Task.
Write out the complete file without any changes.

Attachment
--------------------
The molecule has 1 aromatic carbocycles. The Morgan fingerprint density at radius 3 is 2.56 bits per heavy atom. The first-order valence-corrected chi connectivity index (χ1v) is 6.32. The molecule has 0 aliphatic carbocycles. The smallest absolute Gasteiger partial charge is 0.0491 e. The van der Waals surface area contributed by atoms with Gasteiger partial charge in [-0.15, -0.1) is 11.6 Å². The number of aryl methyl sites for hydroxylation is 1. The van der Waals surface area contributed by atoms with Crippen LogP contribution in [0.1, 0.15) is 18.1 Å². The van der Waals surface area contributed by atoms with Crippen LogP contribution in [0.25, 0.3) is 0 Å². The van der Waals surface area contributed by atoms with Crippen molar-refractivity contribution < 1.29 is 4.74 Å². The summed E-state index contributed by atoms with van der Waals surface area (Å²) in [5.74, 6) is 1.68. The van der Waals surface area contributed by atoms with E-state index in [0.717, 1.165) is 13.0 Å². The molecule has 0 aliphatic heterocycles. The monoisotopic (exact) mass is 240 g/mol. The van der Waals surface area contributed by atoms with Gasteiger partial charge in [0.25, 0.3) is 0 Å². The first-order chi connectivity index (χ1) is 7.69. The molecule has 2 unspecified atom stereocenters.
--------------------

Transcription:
The molecule has 1 aromatic carbocycles. The Morgan fingerprint density at radius 3 is 2.56 bits per heavy atom. The first-order valence-corrected chi connectivity index (χ1v) is 6.32. The molecule has 0 aliphatic carbocycles. The smallest absolute Gasteiger partial charge is 0.0491 e. The van der Waals surface area contributed by atoms with Gasteiger partial charge in [-0.15, -0.1) is 11.6 Å². The number of aryl methyl sites for hydroxylation is 1. The van der Waals surface area contributed by atoms with Crippen LogP contribution in [0.1, 0.15) is 18.1 Å². The van der Waals surface area contributed by atoms with Crippen LogP contribution in [0.25, 0.3) is 0 Å². The van der Waals surface area contributed by atoms with Crippen molar-refractivity contribution < 1.29 is 4.74 Å². The summed E-state index contributed by atoms with van der Waals surface area (Å²) in [5.74, 6) is 1.68. The van der Waals surface area contributed by atoms with E-state index in [0.717, 1.165) is 13.0 Å². The molecule has 0 aliphatic heterocycles. The monoisotopic (exact) mass is 240 g/mol. The van der Waals surface area contributed by atoms with Gasteiger partial charge in [0.25, 0.3) is 0 Å². The first-order chi connectivity index (χ1) is 7.69. The molecule has 2 unspecified atom stereocenters.